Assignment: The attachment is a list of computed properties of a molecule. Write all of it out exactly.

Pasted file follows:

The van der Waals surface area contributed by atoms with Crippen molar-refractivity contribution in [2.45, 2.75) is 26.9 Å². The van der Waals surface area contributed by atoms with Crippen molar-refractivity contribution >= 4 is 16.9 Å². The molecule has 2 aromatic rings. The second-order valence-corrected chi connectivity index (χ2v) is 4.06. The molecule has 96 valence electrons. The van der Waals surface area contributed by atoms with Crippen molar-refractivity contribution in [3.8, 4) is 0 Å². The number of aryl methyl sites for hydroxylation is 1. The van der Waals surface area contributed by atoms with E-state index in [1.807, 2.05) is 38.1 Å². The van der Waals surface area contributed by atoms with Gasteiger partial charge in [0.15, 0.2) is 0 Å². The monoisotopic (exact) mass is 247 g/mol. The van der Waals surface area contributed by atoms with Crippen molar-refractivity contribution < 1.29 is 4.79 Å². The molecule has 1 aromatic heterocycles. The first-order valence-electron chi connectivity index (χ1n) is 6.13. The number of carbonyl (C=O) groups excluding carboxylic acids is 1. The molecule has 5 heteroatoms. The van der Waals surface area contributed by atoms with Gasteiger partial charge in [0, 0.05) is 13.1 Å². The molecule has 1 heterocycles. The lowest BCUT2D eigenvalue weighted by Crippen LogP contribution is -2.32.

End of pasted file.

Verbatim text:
The van der Waals surface area contributed by atoms with Crippen molar-refractivity contribution in [2.45, 2.75) is 26.9 Å². The van der Waals surface area contributed by atoms with Crippen molar-refractivity contribution >= 4 is 16.9 Å². The molecule has 2 aromatic rings. The second-order valence-corrected chi connectivity index (χ2v) is 4.06. The molecule has 96 valence electrons. The van der Waals surface area contributed by atoms with Crippen molar-refractivity contribution in [3.8, 4) is 0 Å². The number of aryl methyl sites for hydroxylation is 1. The van der Waals surface area contributed by atoms with E-state index in [1.807, 2.05) is 38.1 Å². The van der Waals surface area contributed by atoms with Gasteiger partial charge in [0.15, 0.2) is 0 Å². The monoisotopic (exact) mass is 247 g/mol. The van der Waals surface area contributed by atoms with Crippen molar-refractivity contribution < 1.29 is 4.79 Å². The molecule has 1 aromatic heterocycles. The first-order valence-electron chi connectivity index (χ1n) is 6.13. The number of carbonyl (C=O) groups excluding carboxylic acids is 1. The molecule has 5 heteroatoms. The van der Waals surface area contributed by atoms with Gasteiger partial charge in [0, 0.05) is 13.1 Å². The molecule has 1 heterocycles. The lowest BCUT2D eigenvalue weighted by Crippen LogP contribution is -2.32.